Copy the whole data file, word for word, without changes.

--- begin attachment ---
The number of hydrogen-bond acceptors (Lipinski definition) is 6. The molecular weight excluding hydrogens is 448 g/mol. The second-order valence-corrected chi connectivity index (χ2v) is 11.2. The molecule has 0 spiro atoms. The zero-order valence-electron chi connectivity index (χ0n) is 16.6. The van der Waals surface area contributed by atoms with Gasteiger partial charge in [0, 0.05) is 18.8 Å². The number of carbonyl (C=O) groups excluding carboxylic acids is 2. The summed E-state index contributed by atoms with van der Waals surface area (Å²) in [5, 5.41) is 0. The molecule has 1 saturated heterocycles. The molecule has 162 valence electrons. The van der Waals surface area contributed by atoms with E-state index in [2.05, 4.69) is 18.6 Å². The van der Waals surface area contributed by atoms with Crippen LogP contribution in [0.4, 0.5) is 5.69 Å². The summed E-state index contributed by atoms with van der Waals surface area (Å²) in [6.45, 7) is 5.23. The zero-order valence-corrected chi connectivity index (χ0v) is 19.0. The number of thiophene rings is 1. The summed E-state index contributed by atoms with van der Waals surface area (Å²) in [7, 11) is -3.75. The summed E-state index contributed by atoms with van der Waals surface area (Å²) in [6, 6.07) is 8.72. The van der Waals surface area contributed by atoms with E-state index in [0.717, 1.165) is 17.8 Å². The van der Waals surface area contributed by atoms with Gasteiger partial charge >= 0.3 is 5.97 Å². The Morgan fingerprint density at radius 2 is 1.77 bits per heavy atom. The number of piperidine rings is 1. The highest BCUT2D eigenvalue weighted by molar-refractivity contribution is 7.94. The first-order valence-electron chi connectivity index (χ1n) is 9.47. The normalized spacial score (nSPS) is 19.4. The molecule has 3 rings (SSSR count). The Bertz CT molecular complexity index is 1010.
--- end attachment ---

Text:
The number of hydrogen-bond acceptors (Lipinski definition) is 6. The molecular weight excluding hydrogens is 448 g/mol. The second-order valence-corrected chi connectivity index (χ2v) is 11.2. The molecule has 0 spiro atoms. The zero-order valence-electron chi connectivity index (χ0n) is 16.6. The van der Waals surface area contributed by atoms with Gasteiger partial charge in [0, 0.05) is 18.8 Å². The number of carbonyl (C=O) groups excluding carboxylic acids is 2. The summed E-state index contributed by atoms with van der Waals surface area (Å²) in [5, 5.41) is 0. The molecule has 1 saturated heterocycles. The molecule has 162 valence electrons. The van der Waals surface area contributed by atoms with E-state index in [2.05, 4.69) is 18.6 Å². The van der Waals surface area contributed by atoms with Crippen LogP contribution in [0.4, 0.5) is 5.69 Å². The summed E-state index contributed by atoms with van der Waals surface area (Å²) in [6.45, 7) is 5.23. The zero-order valence-corrected chi connectivity index (χ0v) is 19.0. The number of thiophene rings is 1. The summed E-state index contributed by atoms with van der Waals surface area (Å²) in [7, 11) is -3.75. The summed E-state index contributed by atoms with van der Waals surface area (Å²) in [6, 6.07) is 8.72. The van der Waals surface area contributed by atoms with E-state index in [0.717, 1.165) is 17.8 Å². The van der Waals surface area contributed by atoms with Gasteiger partial charge >= 0.3 is 5.97 Å². The Morgan fingerprint density at radius 2 is 1.77 bits per heavy atom. The number of piperidine rings is 1. The highest BCUT2D eigenvalue weighted by molar-refractivity contribution is 7.94. The first-order valence-electron chi connectivity index (χ1n) is 9.47. The normalized spacial score (nSPS) is 19.4. The molecule has 3 rings (SSSR count). The Bertz CT molecular complexity index is 1010.